Fall semester is over for me and now I have time to connect with friends and prepare for the holiday’s family gathering. I appreciate my class instructors, Matt Jenkins and Dawn McFadden—all they have shared and the patience to review “one more time!” The semester’s experiences have strengthened my art foundation and witnessing my classmates’ creative processes has opened my eyes to new options in personal expression. Thank you, all, and happy winter break!
December 11, 2009
November 1, 2009
I considered Jen Stark as the reference artist for my final 3-D Design installation project. She’s a young artist who works, primarily, with paper and wood. Her hand-cut paper sculptures fascinate me.
October 23, 2009
The third portion of our hybrid project—after clay maquettes and fabric sculpture—is to build a planar structure that includes negative space related to a simplified portion of the previous fabric sculpture. Three planar maquettes preceded the final foamcore design. In this final maquette, the interior oval is the negative space that relates to the top portion of my fabric sculpture.
September 26, 2009
This is the fourth idea for my fabric sculpture project. The clay was formed around a wire armature to create an abstraction of an inverted wine goblet and an egg-shaped place card holder. My hope was to create a mobius strip in the clay maquette. I didn’t quite reach my goal but I like the organic shapes with their contrasting curvilinear edges. After taping the maquette, I can prepare a pattern for a 20″ fabric sculpture.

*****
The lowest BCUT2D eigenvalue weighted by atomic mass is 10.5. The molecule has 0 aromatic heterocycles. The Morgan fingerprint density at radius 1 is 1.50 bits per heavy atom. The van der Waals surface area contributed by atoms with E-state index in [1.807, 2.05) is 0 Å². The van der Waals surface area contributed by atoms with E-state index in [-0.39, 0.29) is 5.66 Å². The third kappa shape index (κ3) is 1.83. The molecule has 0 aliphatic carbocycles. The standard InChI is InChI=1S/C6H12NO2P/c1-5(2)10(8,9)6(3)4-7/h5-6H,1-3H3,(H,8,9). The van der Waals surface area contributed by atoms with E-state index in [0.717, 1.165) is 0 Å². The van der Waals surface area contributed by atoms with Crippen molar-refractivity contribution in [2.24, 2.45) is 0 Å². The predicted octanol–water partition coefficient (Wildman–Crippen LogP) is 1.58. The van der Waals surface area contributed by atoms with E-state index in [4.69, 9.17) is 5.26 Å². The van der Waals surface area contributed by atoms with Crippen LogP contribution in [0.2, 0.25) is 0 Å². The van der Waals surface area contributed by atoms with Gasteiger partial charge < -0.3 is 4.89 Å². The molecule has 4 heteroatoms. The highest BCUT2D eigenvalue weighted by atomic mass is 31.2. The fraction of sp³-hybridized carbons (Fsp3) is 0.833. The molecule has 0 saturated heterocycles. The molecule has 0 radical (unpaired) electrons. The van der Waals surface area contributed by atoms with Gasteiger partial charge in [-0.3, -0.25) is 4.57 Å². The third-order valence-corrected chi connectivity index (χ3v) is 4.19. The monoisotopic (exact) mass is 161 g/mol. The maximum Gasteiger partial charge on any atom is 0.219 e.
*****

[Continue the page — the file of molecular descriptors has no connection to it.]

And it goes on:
I’m still cleaning plaster dust from my home workspace! “Broken Dreams” is an abstraction of a sinking sailboat. I had moved to Florida to live on a Hunter-33 sailboat but have since chosen to live closer to my grandson.
A dragonfly wouldn’t be my first choice in sculpting models, but creating a wire insect was our assignment. “Aerial” was constructed from 14, 16, 18, 20, and 22 gauge copper wire. Spiral, coil, and cold connection techniques were used to create a two-part structure. The back wings provide a stand upon which the rest of the sculpture rests.
Copper, brass, and nickel sheet metal were hammered, cut, sanded and riveted to make Aerial’s water lily.